Remember, the great Christian Commission or goal is not to correct social ills and injustices but to save souls. True reform never precedes conversion. It does, however, follow naturally after an unbeliever is called to faith.
There are many other much more subtle examples all around us—and often in our own lives. Christian churches are now not only condoning but promoting sinful lifestyles of every imaginable sort. This is just another symptom of being disconnected from God and his Word—of failing to be “mindful of God” as our text put it—and being connected instead to the world around us. If God isn’t allowed to determine right and wrong, man will do it on his own. What we are seeing is that those who are living in open sin and rebellion against God’s Word and will now believe that they are the ones being persecuted—by other Christians.
Again, the Holy Spirit through Peter addressed this nonsense in our text when he said, “For what credit is it if, when you sin and are beaten for it, you endure?”
The relation all of this has to our sermon theme (“Connected”) ought to be obvious. The term used in our text (“mindful of God”) means always being connected to our Creator-God. It means always considering every thought, word and action according to how God views it, and according to his will for our lives. The fact of life for a Child of God in a sinful world is that we don’t have to seek out persecution. Humbly and devoutly follow God’s will in every aspect of your life and persecution will find you. Gently try to recall someone from the sin that has taken ownership of them and you will suffer. Patiently try to share sin and grace with an unbeliever and most will ridicule you for it. Humbly refuse to pretend that all Christian churches are the same and most will despise you for it.
The difference with this sort of persecution is that you are suffering for doing what God has actually told you to do. Again from our text: “For this is a gracious thing, when, mindful of God, one endures sorrows while suffering unjustly… If when you do good and suffer for it you endure, this is a gracious thing in the sight of God.” The fact is we cannot, with any degree of certainty, know good from evil or right from wrong if we are not intimately and uninterruptedly connected to our One Source of all truth.
What we read next in our text is a perfect example. With the words “Christ also suffered for you, leaving you an example, so that you might follow in his steps,” our text seems to be telling us that we were called to suffer wrongfully for doing what is right, just like Jesus himself. Is that possible? Can our calling in this life really be to suffer, like Jesus did? Is that really why we were called into the Christian faith and what our God wants for our lives? Is that really what our text is saying? Remain intimately connected to God through his Word and you will know the answer.
Does our God want us to follow in the footsteps of Jesus? Our text certainly seems to say just that: “Christ also suffered for you, leaving you an example, so that you might follow in his steps.” Yet we have to define and qualify our terms here, since the devil loves to distort and pervert even the simplest Bible truths. In this case, Satan has successfully misrepresented these words as somehow implying that Jesus didn’t actually win our salvation and the full and complete forgiveness for all of our sins. He “left us an example” of how we must earn our own passage. According to Satan, it is only when we do as Jesus did that we can have any confidence that God the Father loves us, forgives us, and will accept us into the heavenly mansions. In other words, Jesus didn’t do it for us; he showed us how to do it for ourselves. Not surprisingly, social networking eats this stuff up.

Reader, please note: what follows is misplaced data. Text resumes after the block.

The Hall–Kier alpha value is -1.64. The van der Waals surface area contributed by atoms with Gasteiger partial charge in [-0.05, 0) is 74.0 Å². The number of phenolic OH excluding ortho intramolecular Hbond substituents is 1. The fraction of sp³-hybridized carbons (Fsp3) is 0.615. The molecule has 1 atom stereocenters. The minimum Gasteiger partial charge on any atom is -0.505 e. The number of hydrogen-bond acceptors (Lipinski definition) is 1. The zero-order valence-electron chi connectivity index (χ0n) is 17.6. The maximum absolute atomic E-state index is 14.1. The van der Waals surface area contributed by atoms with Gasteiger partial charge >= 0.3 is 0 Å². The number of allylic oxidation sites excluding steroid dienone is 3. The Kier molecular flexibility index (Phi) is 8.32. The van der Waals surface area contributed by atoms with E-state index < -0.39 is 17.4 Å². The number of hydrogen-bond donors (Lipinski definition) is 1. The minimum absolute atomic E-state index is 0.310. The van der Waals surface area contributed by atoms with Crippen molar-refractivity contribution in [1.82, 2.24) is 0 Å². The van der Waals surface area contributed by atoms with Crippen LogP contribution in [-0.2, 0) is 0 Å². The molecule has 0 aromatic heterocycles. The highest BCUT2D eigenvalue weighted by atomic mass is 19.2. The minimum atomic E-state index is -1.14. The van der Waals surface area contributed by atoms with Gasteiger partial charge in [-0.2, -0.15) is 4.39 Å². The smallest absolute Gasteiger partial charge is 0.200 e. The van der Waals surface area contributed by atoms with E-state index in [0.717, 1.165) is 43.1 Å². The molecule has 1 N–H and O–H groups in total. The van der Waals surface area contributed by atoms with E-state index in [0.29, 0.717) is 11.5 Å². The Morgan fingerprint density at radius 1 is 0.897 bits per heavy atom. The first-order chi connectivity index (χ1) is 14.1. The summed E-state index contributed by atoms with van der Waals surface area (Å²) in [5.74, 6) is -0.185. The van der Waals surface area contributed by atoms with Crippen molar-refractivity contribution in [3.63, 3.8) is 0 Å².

Yet when you are connected to God and his Word, all doubt is dispelled as our text continues: “(Jesus) himself bore our sins in his body on the tree, that we might die to sin and live to righteousness. By his wounds you have been healed.” Note that Jesus is the one who carried our sins in his own body to the cross. He is the one who bore the punishment that we deserved. The “stripes” by which we are now healed were laid on Jesus, not us. In this sense we cannot “follow the Savior,” since he went where only he could go. God our Savior won forgiveness on the cross for every single sinner, including you and me, and his payment was a “once for all” event.
Our God does want us to follow in our Savior’s footsteps, but not as little individual self-saviors. He wants us to walk as those who have already been freed from the slavery to sin, and liberated to walk in harmony with God’s will—as Jesus did. Again our text points the direction for us: “He (Jesus) committed no sin, neither was deceit found in his mouth. When he was reviled, he did not revile in return; when he suffered, he did not threaten, but continued entrusting himself to him who judges justly.”
Can you see how a better, more intimate connection to God’s Word dispels all nonsense here and reinforces the truth of our Christian faith? Can you also then see how a bond, a connection, with like-minded Christians can also serve to strengthen our connection to our God? Our purpose on this earth is to save souls—to “make disciples of all nations.” (Matthew 28:19) Our purpose then is life—eternal life—for ourselves and for our neighbor. For this we need our God, every moment of every day. We also need the strength and encouragement that God gives us through each other, our fellow Christians. Maintain and strengthen those bonds and you will have the strength and courage to carry out your one great purpose in life with great enthusiasm, skill, and determination. You will also be able to distinguish between popular myth and Godly truth, for Jesus himself told us, “If you abide in my word, you are truly my disciples, and you will know the truth, and the truth will set you free.” (John 8:31-32)
This is our calling. This is our purpose. Acknowledge it, accept it, and order your life accordingly. So help us God. Amen.
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All scripture quotations, unless otherwise indicated, are from The Holy Bible, English Standard Version®, copyright © 2001 by Crossway Bibles, a publishing ministry of Good News Publishers. Used by permission. All rights reserved.